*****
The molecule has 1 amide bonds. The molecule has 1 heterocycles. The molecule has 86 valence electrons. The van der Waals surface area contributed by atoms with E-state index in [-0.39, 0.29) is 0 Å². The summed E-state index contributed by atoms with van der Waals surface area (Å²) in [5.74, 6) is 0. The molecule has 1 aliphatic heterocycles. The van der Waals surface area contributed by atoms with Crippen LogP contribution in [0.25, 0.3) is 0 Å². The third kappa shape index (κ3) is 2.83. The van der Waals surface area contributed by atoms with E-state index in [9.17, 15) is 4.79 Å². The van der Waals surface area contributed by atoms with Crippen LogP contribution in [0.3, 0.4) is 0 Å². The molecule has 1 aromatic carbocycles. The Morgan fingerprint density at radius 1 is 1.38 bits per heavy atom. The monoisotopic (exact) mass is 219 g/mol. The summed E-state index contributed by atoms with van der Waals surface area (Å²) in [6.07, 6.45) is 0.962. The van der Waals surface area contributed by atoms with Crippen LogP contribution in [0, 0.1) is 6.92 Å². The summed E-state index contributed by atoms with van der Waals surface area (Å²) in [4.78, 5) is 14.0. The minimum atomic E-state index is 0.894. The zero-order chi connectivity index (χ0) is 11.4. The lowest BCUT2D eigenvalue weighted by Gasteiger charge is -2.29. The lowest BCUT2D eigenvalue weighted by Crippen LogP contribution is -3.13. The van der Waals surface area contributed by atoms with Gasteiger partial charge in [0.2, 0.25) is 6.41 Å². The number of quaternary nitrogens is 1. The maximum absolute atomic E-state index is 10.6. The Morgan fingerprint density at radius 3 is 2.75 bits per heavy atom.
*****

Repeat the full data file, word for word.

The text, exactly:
The molecule has 1 amide bonds. The molecule has 1 heterocycles. The molecule has 86 valence electrons. The van der Waals surface area contributed by atoms with E-state index in [-0.39, 0.29) is 0 Å². The summed E-state index contributed by atoms with van der Waals surface area (Å²) in [5.74, 6) is 0. The molecule has 1 aliphatic heterocycles. The van der Waals surface area contributed by atoms with Crippen LogP contribution in [0.25, 0.3) is 0 Å². The third kappa shape index (κ3) is 2.83. The van der Waals surface area contributed by atoms with E-state index in [9.17, 15) is 4.79 Å². The van der Waals surface area contributed by atoms with Crippen LogP contribution in [0.3, 0.4) is 0 Å². The molecule has 1 aromatic carbocycles. The Morgan fingerprint density at radius 1 is 1.38 bits per heavy atom. The monoisotopic (exact) mass is 219 g/mol. The summed E-state index contributed by atoms with van der Waals surface area (Å²) in [6.07, 6.45) is 0.962. The van der Waals surface area contributed by atoms with Crippen LogP contribution in [0, 0.1) is 6.92 Å². The summed E-state index contributed by atoms with van der Waals surface area (Å²) in [4.78, 5) is 14.0. The minimum atomic E-state index is 0.894. The zero-order chi connectivity index (χ0) is 11.4. The lowest BCUT2D eigenvalue weighted by Gasteiger charge is -2.29. The lowest BCUT2D eigenvalue weighted by Crippen LogP contribution is -3.13. The van der Waals surface area contributed by atoms with Gasteiger partial charge in [0.2, 0.25) is 6.41 Å². The number of quaternary nitrogens is 1. The maximum absolute atomic E-state index is 10.6. The Morgan fingerprint density at radius 3 is 2.75 bits per heavy atom.